Ii Theoretical Model

The Hamiltonian of an electron in a quantum dot in the plane of a 2DEG, in the presence of an external magnetic field along z-direction can be written as sousa03 (); khaetskii00 ()

(1)

where the Hamiltonian is associated to the Rashba-Dresselhaus spin-orbit couplings and is the Hamiltonian of the electron along the lateral direction in the plane of the 2DEG. can be written as

(2)

where is the kinetic momentum operator, is canonical momentum operator and is the vector potential in the asymmetric gauge. Here, is the electronic charge, is the effective mass of the electron in the conduction band, is the Bohr magneton, is the Pauli spin matrix along z-direction. Also, is a parameter characterizing the strength of the confining potential and is used as the radius of the quantum dot. By choosing the appropriate values of and , one can define the shape of the quantum dot from circle to ellipse. The Hamiltonian can be exactly diagonalized (see Appendix A) by writing the Hamiltonian as a function of number operators and its energy spectrum can be written as, schuh85 ()

(3)
(4)
(5)

where,

(6)
(7)

provided that and . Here , , , and is the cyclotron frequency. Note that a similar type of expression for the energy spectrum of an anisotropic quantum dot is also discussed in Ref. olendski07, . However, our methodology for diagonalizing the Hamiltonian is slightly different (see in Appendix A). Also, we verified that by substituting , Eqs. (3-6) are exactly the same as those in Ref. sousa03, . The eigenstates of in Eq. 2 with are well-known Fock-Darwin energy states. fock28 (); darwin30 ()

The Hamiltonian associated with the spin-orbit couplings can be written as bychkov84 (); dresselhaus55 ()

(8)

The spin-orbit Hamiltonian consists of the Rashba coupling whose strength is characterized by the parameter and the Dresselhaus coupling with . These coupling parameters depend on the electric field E of the quantum well confining potential (i.e., ) along z direction at the interface in a heterojunction as

(9)

where the Rashba coefficient , Dresselhaus coefficient and effective mass have been considered for InAs quantum dots. sousa03 ()

The Rashba and Dresselhaus spin-orbit Hamiltonian can be written in terms of raising and lowering operators as: sousa03 ()

(10)

where,

and h.c. represents the hermitian conjugate. It is clear that the spin-orbit Hamiltonian and the Zeeman spin splitting energy in both isotropic and anisotropic quantum dots obeys a selection rule in which the orbital angular momentum can change by one quantum.

Iii Analytical expression for the Land -factor

Our conventional definition of the electron g-factor in the conduction band in the presence of magnetic field along z-direction can be written as Pryor06 (); sousa03 ()

(11)

where and are the eigenvalues of the electron in the conduction band with spin up and down respectively having the lowest orbital angular momentum.

At low electric fields and small quantum dot radii, we treat the Hamiltonian associated to the Rashba and Dresselhaus spin-orbit couplings as a perturbation. Based on second order perturbation theory, the energy of the electron spin states can be written as,

(12)
(13)

The zero order energy correction can be easily calculated from Eq. (3). The first order energy correction is zero. The calculation for the second order energy correction can be written as:

(14)
(15)

where,

(16)
(17)
(18)
(19)

By substituting Eqs. 12 and 13 in Eq. 11, the expression for the Land g-factor of anisotropic quantum dots can be written as,

(20)

In the above expression, we use the relation , and . By substituting in Eq. 20, one find the Land g-factor for isotropic quantum dot:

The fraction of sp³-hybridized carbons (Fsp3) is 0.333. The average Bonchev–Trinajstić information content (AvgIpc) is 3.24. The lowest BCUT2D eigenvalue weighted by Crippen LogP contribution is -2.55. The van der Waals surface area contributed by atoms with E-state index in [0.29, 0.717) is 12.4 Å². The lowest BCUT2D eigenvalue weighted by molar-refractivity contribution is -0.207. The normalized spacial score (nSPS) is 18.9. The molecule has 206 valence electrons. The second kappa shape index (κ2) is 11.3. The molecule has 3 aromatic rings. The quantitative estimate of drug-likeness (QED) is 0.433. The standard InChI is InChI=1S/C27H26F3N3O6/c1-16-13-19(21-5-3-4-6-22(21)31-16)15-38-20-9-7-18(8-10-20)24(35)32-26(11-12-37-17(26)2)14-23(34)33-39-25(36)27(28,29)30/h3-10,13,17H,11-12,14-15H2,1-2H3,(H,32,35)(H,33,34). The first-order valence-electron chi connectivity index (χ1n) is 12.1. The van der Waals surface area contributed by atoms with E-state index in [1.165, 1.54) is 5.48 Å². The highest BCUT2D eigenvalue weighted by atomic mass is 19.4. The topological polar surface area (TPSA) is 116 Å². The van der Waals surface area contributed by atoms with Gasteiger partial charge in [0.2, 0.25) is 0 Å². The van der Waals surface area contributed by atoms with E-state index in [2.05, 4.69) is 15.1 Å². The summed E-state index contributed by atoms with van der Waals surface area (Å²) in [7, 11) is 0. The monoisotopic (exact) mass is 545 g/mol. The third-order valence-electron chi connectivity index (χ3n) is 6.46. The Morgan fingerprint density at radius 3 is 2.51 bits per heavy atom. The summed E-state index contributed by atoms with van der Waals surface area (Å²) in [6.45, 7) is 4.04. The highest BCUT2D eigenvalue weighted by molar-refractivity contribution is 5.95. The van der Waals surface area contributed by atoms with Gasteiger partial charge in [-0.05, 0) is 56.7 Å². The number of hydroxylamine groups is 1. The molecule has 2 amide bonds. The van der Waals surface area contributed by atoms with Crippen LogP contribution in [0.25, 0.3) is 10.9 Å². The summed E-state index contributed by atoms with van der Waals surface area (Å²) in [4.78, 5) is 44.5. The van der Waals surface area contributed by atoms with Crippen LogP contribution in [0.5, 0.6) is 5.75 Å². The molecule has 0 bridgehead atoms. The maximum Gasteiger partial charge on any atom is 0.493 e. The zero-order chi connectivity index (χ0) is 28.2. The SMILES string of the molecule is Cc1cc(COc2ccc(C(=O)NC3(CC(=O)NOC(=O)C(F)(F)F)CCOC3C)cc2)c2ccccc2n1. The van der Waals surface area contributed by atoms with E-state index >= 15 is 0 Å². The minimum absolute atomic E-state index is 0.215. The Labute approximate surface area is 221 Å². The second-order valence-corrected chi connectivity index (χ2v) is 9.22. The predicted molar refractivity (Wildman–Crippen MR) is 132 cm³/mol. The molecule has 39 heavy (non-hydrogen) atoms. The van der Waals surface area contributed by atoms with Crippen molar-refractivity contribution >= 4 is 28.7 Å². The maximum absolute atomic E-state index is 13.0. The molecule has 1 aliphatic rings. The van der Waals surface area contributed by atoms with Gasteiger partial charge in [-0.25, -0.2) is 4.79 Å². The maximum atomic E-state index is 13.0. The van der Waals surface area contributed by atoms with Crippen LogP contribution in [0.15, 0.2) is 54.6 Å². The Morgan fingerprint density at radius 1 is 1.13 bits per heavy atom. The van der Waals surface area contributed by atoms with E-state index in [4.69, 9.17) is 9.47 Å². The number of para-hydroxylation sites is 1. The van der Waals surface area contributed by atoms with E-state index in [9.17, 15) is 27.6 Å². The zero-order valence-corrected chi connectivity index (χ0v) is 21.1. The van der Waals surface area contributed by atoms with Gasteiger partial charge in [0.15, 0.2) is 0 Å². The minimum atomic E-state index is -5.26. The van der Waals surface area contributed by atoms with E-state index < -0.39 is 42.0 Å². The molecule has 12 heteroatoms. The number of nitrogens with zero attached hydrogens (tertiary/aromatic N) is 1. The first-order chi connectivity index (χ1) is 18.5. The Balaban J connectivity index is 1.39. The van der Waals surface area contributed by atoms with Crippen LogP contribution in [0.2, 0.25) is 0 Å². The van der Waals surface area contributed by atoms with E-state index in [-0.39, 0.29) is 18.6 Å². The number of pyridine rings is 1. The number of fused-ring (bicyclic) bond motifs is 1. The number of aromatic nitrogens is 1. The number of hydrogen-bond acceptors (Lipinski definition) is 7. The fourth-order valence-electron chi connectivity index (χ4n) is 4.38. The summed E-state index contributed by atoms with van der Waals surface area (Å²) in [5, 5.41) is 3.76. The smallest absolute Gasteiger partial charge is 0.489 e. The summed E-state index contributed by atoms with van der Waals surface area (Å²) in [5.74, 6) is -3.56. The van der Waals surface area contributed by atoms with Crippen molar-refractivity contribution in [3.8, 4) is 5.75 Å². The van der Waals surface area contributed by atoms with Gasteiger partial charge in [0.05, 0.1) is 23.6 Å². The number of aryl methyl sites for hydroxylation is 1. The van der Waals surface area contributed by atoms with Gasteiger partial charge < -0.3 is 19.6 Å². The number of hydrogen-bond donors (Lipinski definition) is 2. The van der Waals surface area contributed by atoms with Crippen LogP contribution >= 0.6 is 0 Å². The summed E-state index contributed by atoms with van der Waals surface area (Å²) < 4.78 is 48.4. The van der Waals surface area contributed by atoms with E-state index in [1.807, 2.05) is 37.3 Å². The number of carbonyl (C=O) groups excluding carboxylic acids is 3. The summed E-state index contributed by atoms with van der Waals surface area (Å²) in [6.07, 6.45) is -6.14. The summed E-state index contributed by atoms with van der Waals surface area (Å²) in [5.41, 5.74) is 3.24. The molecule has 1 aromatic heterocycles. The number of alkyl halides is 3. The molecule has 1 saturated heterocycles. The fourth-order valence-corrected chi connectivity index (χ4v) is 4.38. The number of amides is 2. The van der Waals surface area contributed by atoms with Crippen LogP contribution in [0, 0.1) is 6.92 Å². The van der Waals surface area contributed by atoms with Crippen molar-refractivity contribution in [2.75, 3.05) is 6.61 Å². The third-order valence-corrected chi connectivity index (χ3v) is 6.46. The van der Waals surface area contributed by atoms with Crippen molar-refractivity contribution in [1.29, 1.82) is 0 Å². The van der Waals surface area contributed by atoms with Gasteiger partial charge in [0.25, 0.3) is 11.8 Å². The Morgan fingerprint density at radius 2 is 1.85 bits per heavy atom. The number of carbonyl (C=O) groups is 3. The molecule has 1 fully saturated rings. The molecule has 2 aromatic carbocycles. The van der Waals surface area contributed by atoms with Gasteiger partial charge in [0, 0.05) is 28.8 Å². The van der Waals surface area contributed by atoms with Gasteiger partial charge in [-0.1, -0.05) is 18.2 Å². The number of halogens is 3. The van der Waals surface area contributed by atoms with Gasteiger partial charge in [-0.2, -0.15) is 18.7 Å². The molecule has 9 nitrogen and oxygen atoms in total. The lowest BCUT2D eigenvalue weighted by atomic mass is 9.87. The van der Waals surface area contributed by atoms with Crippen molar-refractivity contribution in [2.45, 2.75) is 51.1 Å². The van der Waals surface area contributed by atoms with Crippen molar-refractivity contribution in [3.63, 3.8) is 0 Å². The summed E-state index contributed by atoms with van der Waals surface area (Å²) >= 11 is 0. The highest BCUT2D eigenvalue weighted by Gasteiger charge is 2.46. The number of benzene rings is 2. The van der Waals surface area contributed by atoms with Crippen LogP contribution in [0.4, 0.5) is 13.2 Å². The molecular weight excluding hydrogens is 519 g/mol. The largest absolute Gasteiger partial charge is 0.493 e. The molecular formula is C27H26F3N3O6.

(21)

where is the bulk g-factor for InAs quantum dots and . Here is the mass of electron. The analytical expressions for the Land g-factor of both anisotropic and isotropic quantum dots in Eqs. (20) and (21) respectively are valid before the level crossing or anticrossing occurs. It can be seen that the g-factor for both isotropic and anisotropic quantum dots depends on the anisotropic gate potentials, quantum dot radii and magnetic fields. These are our control parameters in manipulating the g-factor for both isotropic and anisotropic quantum dots.

Figure 2: (Color online) (a) Eigenenergy levels for ground, first and second excited states vs. magnetic fields. (b) Effective Land g-factor vs. magnetic fields. In both cases, solid lines represent pure Dresselhaus case (), dashed lines represent pure Rashba case () and open circles represent mixed cases (both and present). Also in both cases, we choose the electric field V/cm and the quantum dot radius, nm for symmetric quantum dots ().

Iv Results and Discussions

We have used the Finite Element Methodcomsol () to solve numerically the corresponding eigenvalue problem with Hamiltonian given by Eq. (1) to study the variation in the Land g-factor at high electric fields for the values , large quantum dot radii and magnetic fields for both isotropic () and anisotropic () quantum dots. Throughout the simulations, unless otherwise stated, we consider nm for vs. magnetic field and T for vs. quantum dot radius. Our numerical simulations related to the g-factor in quantum dots are valid before the level crossing or anticrossing occurs. At or after the level crossing or anticrossing, g-factor simply captures the effects of two lowest eigenstates in quantum dots.

In Fig. 1, we investigate the strength of the Rashba and Dresselhaus spin-orbit interactions vs. electric fields. The strength of the Rashba and Dresselhaus spin-orbit couplings for InAs quantum dots can be determined by the relation (see Eq. 9). From this relation, it can be found that both Rashba and Dresselhaus spin-orbit couplings become equal at the electric field V/cm. However, at this value of the electric field where , the rotational symmetry is not broken and the spin splitting energy mainly corresponds to the Zeeman energy. For V/cm to V/cm, varies from to (see Fig. 1). Since , only the Rashba spin-orbit coupling has an appreciable contribution to spin splitting energy.